What the heck?
Well, I'm making a statement about blogging. How does a frog laugh? I'm sure you can fing it on someone's blog somewhere. I can tell you that the frogs in a backyard pond in Hawaii make a more raspy croaking sound when they think they can attract a mate. Now I bet if you go search Google for laughing frogs, you'll come across this posting.
I have a new job. And since blogging is nothing more than the dumps of our brains to an audience of one (our own minds), I'll talk about my thoughts ont he matter.
I joine Microsoft almost 6 years ago. At the time I joined what was then the newly formed MSXML team. Their job was to ship XML technologies (the very first from Microsoft). In the intervening years, I've had the pleasure of helping drive the XML strategy and technologies for Microsoft, ranging from what to put into the System.Xml managed code, what to do with XQuery, when to create XML tools, and how to incoroporate XML and data programming into our core languages (C#, VB).
As we used to say in the group "Webdata is at the center of the universe, and it's hot at the center of the universe". You can't imagine getting an angry email from the likes of Brian Valentine, or worse David Cutler telling you how some mistake in your little component is costing the company millions of dollars because it has haulted the smooth functioning of the build system for Windows. Or better yet, trying to survive the onslaught of seething hatred stired by the admission that the cause of the slammer virus, and subsequent shutdown of the Korean internet, or Ford Motor company assembly line, was all your fault.
Yes, it's hot a the center of the universe, but, from within such a furnace are forged the most awesome and effective components that have had more impact on shaping data access and data interchange than any other components in recent programming history. So, although it was challenging in the extreme, I loved almost every minute of it.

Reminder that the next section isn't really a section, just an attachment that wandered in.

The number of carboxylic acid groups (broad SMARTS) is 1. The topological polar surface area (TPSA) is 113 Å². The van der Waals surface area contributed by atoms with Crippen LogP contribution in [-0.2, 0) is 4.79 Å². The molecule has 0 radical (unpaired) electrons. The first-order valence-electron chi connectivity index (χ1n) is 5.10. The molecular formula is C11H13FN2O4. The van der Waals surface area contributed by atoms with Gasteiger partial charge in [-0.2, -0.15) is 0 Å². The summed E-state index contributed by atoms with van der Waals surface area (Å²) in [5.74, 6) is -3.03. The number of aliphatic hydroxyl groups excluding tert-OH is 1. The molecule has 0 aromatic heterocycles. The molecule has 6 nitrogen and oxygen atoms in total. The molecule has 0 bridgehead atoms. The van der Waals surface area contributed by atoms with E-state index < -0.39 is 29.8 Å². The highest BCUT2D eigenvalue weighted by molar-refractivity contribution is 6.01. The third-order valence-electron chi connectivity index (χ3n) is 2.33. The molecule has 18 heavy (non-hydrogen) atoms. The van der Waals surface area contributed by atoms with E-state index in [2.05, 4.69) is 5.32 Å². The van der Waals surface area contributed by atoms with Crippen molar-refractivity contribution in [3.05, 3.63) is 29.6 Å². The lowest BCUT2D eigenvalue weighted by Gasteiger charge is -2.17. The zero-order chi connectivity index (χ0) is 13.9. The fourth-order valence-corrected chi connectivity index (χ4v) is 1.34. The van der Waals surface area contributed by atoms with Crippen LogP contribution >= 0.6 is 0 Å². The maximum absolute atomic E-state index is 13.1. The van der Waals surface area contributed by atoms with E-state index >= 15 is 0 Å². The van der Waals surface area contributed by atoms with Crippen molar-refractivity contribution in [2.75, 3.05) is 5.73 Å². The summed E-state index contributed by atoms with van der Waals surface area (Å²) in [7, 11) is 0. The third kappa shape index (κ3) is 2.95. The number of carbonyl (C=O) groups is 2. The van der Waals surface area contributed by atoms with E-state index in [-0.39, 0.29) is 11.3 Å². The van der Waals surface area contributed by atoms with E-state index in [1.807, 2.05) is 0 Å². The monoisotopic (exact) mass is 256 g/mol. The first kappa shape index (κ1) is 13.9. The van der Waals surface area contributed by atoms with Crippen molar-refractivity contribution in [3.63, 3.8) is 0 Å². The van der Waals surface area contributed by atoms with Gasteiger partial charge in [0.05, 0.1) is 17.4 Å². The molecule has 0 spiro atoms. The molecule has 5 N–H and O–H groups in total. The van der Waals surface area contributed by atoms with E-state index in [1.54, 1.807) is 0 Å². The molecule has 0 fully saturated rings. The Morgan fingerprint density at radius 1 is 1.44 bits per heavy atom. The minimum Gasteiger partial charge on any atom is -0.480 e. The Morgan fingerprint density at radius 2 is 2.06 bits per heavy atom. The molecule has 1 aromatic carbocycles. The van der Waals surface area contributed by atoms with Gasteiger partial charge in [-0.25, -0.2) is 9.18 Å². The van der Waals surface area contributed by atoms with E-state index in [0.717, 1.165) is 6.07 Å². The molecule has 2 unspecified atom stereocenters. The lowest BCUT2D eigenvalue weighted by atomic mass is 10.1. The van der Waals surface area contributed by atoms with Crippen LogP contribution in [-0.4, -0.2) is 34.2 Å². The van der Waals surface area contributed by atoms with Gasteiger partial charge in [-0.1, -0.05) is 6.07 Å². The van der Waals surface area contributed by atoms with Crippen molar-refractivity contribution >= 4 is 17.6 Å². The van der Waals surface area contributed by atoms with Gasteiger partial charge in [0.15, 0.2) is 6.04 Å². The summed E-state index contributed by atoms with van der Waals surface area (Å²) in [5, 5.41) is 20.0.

What now then? Well, here at Microsoft, we have this little team known as "Engineering Excellence". Identifying, developing, consolidating, disseminating, and otherwise synthesizing best practices for engineering, to improve the engineering process across all of Microsoft, that's what we're about.
What a job!! I get to help program Microsoft itself. Much more than writing code for a small component that is part of a larger component, which is in turn a part of a larger component, which ships in Windows, I'm engaged in engineering the very DNA of Microsoft. What does success look like? Well, that we ship fewer bugs to begin with. That we ship products in a predictable and replicatable way. That our customer satisfaction is the highest in the industry, and we are held up as a beacon for innovation as well as quality much as Nasa had been in the past as they created the space program.
So, with my new job, I have a new tablet PC, a nifty new office (half the size of my old one), and a new level of energy and excitement about changing the world (at least Microsoft) through better software development. That's whta's on my mind, so that's what I'm sharing.